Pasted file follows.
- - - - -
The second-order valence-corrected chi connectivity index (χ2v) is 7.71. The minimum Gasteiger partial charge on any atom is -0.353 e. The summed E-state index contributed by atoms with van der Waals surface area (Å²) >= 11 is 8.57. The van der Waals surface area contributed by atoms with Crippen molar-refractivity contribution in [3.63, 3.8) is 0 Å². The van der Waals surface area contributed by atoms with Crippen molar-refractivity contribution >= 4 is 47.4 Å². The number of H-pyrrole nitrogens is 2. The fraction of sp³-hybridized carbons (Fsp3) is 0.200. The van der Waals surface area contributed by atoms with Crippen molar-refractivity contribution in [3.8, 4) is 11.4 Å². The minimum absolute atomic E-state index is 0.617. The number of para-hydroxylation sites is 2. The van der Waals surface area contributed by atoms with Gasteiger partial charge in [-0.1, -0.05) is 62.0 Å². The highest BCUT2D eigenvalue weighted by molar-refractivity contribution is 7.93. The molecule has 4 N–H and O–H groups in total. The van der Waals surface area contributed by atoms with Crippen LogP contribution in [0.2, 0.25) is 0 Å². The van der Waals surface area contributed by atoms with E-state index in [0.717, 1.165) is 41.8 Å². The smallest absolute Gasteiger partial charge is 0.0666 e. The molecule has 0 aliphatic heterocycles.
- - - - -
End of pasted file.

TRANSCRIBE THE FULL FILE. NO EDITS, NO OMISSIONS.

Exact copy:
The second-order valence-corrected chi connectivity index (χ2v) is 7.71. The minimum Gasteiger partial charge on any atom is -0.353 e. The summed E-state index contributed by atoms with van der Waals surface area (Å²) >= 11 is 8.57. The van der Waals surface area contributed by atoms with Crippen molar-refractivity contribution in [3.63, 3.8) is 0 Å². The van der Waals surface area contributed by atoms with Crippen molar-refractivity contribution >= 4 is 47.4 Å². The number of H-pyrrole nitrogens is 2. The fraction of sp³-hybridized carbons (Fsp3) is 0.200. The van der Waals surface area contributed by atoms with Crippen molar-refractivity contribution in [3.8, 4) is 11.4 Å². The minimum absolute atomic E-state index is 0.617. The number of para-hydroxylation sites is 2. The van der Waals surface area contributed by atoms with Gasteiger partial charge in [-0.1, -0.05) is 62.0 Å². The highest BCUT2D eigenvalue weighted by molar-refractivity contribution is 7.93. The molecule has 4 N–H and O–H groups in total. The van der Waals surface area contributed by atoms with Crippen LogP contribution in [0.2, 0.25) is 0 Å². The van der Waals surface area contributed by atoms with E-state index in [0.717, 1.165) is 41.8 Å². The smallest absolute Gasteiger partial charge is 0.0666 e. The molecule has 0 aliphatic heterocycles.